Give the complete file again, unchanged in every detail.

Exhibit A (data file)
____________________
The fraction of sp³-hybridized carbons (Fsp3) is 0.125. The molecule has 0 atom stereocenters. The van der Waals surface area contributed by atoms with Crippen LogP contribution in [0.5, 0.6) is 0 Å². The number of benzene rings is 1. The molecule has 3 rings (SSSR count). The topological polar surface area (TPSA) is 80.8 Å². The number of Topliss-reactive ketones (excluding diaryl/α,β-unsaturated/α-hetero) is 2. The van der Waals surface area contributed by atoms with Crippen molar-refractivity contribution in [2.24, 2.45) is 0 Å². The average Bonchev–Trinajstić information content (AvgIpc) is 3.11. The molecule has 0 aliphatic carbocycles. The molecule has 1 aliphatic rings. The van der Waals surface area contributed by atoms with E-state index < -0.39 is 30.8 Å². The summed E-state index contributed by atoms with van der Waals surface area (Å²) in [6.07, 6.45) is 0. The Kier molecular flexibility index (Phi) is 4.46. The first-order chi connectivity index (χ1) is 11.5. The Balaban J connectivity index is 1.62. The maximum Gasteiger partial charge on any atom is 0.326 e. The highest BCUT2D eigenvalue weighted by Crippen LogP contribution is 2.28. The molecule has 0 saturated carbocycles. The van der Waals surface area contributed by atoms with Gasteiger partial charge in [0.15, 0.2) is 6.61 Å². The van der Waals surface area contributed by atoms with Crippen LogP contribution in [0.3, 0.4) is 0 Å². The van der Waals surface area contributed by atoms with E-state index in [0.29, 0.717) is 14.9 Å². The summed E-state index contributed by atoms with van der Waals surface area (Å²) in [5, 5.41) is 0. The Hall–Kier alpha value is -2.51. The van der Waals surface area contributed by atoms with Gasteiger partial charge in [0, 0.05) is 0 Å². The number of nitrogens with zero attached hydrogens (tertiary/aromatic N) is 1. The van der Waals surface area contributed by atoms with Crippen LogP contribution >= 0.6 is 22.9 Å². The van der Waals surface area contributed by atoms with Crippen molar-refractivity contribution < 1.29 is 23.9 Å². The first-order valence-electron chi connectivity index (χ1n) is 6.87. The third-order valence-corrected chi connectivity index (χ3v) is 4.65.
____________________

The fraction of sp³-hybridized carbons (Fsp3) is 0.125. The molecule has 0 atom stereocenters. The van der Waals surface area contributed by atoms with Crippen LogP contribution in [0.5, 0.6) is 0 Å². The number of benzene rings is 1. The molecule has 3 rings (SSSR count). The topological polar surface area (TPSA) is 80.8 Å². The number of Topliss-reactive ketones (excluding diaryl/α,β-unsaturated/α-hetero) is 2. The van der Waals surface area contributed by atoms with Crippen molar-refractivity contribution in [2.24, 2.45) is 0 Å². The average Bonchev–Trinajstić information content (AvgIpc) is 3.11. The molecule has 0 aliphatic carbocycles. The molecule has 1 aliphatic rings. The van der Waals surface area contributed by atoms with E-state index < -0.39 is 30.8 Å². The summed E-state index contributed by atoms with van der Waals surface area (Å²) in [6.07, 6.45) is 0. The Kier molecular flexibility index (Phi) is 4.46. The first-order chi connectivity index (χ1) is 11.5. The Balaban J connectivity index is 1.62. The maximum Gasteiger partial charge on any atom is 0.326 e. The highest BCUT2D eigenvalue weighted by Crippen LogP contribution is 2.28. The molecule has 0 saturated carbocycles. The van der Waals surface area contributed by atoms with Gasteiger partial charge in [0.15, 0.2) is 6.61 Å². The van der Waals surface area contributed by atoms with Crippen LogP contribution in [0.3, 0.4) is 0 Å². The van der Waals surface area contributed by atoms with E-state index in [0.29, 0.717) is 14.9 Å². The summed E-state index contributed by atoms with van der Waals surface area (Å²) in [5, 5.41) is 0. The Hall–Kier alpha value is -2.51. The van der Waals surface area contributed by atoms with Gasteiger partial charge in [0, 0.05) is 0 Å². The number of nitrogens with zero attached hydrogens (tertiary/aromatic N) is 1. The van der Waals surface area contributed by atoms with Crippen LogP contribution >= 0.6 is 22.9 Å². The van der Waals surface area contributed by atoms with Crippen molar-refractivity contribution < 1.29 is 23.9 Å². The first-order valence-electron chi connectivity index (χ1n) is 6.87. The third-order valence-corrected chi connectivity index (χ3v) is 4.65.